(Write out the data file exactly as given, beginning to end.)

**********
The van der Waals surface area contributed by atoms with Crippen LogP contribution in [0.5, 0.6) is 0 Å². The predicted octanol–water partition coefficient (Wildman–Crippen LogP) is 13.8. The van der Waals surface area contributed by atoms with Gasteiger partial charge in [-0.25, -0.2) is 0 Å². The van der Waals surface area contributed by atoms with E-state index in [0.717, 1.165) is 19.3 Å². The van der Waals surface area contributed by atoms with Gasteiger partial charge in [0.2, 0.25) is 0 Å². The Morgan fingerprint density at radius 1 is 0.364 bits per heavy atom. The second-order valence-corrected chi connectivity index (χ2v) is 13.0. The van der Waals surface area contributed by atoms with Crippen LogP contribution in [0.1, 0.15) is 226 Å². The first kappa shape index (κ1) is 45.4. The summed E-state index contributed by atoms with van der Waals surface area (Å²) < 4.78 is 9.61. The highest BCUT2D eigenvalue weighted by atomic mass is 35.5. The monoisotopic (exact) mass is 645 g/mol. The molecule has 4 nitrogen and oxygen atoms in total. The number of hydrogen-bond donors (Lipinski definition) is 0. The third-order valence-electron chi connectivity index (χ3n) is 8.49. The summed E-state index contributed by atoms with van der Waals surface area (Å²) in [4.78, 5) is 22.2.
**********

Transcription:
The van der Waals surface area contributed by atoms with Crippen LogP contribution in [0.5, 0.6) is 0 Å². The predicted octanol–water partition coefficient (Wildman–Crippen LogP) is 13.8. The van der Waals surface area contributed by atoms with Gasteiger partial charge in [-0.25, -0.2) is 0 Å². The van der Waals surface area contributed by atoms with E-state index in [0.717, 1.165) is 19.3 Å². The van der Waals surface area contributed by atoms with Gasteiger partial charge in [0.2, 0.25) is 0 Å². The Morgan fingerprint density at radius 1 is 0.364 bits per heavy atom. The second-order valence-corrected chi connectivity index (χ2v) is 13.0. The van der Waals surface area contributed by atoms with Crippen LogP contribution in [0.1, 0.15) is 226 Å². The first kappa shape index (κ1) is 45.4. The summed E-state index contributed by atoms with van der Waals surface area (Å²) < 4.78 is 9.61. The highest BCUT2D eigenvalue weighted by atomic mass is 35.5. The monoisotopic (exact) mass is 645 g/mol. The molecule has 4 nitrogen and oxygen atoms in total. The number of hydrogen-bond donors (Lipinski definition) is 0. The third-order valence-electron chi connectivity index (χ3n) is 8.49. The summed E-state index contributed by atoms with van der Waals surface area (Å²) in [4.78, 5) is 22.2.